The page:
Do you need to know the immigration status of that worker?

Contractors cannot always bury their head in the sand when it comes to worker documentation.

I read an article about immigration reform in Texas and its relationship to the construction industry. The article mentioned that some contractors in Texas are classifying workers as subcontractors in an effort to, among other things, avoid knowing the legal status of their workers. This was surprising because I thought that Texas, of all places, would require contractors, and the subcontractors employed by them, to confirm that workers on projects had the legal status to work on a project.

Other states and the Federal Government require companies to employ only individuals who may legally work in the United States.

Alabama’s statute on verification of employment eligibility requires not only contractors, but also subcontractors, performing work on a project paid for by contract, grant, or incentive by the state, any political subdivision of the state, or any state funded entity to avoid employing, hiring, or continuing to employ unauthorized aliens within the state of Alabama. See Ala. Code § 31-13-9.

Alabama’s statute is very broad and compliance is likely required on more than just a public construction project, as it would be hard to find a construction project these days that did not get some form of incentive from the state or local government.

Alabama makes documentation of enrollment in the E-Verify program and compliance with the Alabama statute a condition to let a contract and for the opportunity to work on a project. Ala. Code § 31-13-9.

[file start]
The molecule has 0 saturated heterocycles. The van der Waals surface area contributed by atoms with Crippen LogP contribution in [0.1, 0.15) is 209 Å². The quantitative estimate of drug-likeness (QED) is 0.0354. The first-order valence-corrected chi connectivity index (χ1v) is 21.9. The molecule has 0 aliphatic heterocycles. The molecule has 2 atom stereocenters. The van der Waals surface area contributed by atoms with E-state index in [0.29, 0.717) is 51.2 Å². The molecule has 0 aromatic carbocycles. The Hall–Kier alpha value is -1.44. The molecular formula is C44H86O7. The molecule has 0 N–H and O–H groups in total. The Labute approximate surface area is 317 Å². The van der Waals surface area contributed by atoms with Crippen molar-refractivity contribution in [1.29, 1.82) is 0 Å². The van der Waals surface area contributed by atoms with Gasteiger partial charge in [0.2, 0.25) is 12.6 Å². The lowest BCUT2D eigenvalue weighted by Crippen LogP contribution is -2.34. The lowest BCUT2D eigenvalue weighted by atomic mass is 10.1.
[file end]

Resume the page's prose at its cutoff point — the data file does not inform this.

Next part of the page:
In Alabama, the penalty for failing to comply with the statute ranges from a three-year probationary period to the loss of the contract and business license. Ala. Code § 31-13-9(e). These are pretty stiff penalties in a tight market that will force construction industry professionals to diligently comply with the terms of the statute.

Georgia also has a statute requiring contractors, subcontractors and sub-subcontractors to participate in a federal work authorization program, like E-Verify, and requires them to file an affidavit stating that the affiant is participating in the program and will continue to do so for the duration of the project. See Ga. Code Ann. § 13-10-90 et seq.

Georgia’s requirements seem to be more narrow than Alabama and limited to contracts with departments, agencies, or instrumentality of the state or a political subdivision of the state for “building, altering, repairing, improving, or demolishing of any public structure or building or other public improvements of any kind to public real property within this state, including the construction, reconstruction, or maintenance of all or part of a public road; or any other performance of labor for a public employer within this state under a contract or other bidding process.” Ga. Code Ann. § 13-10-90(4).

Contractors, subcontractors, and sub-subcontractors in Georgia are not permitted to contract with others that fail to register and participate in the federal work authorization program. Ga. Code Ann. § 13-10-91(b)(2) – (4).

Contractors, subcontractors, and sub-subcontractors in Georgia that violate the statute can be prohibited from bidding on or contracting to perform work on a public project for 12 months. Ga. Code Ann. § 13-10-91(b)(9).

It seems as if both Alabama and Georgia have dealt with the situation experienced in Texas.  I would imagine that Texas is not that far behind, assuming that having unauthorized workers on at least public projects are a problem in Texas.

As a construction professional, it is important to understand documentation requirements and the types of contracts governed by those requirements. Failing to comply or contracting with someone who fails to comply, depending on the state, can have serious implications.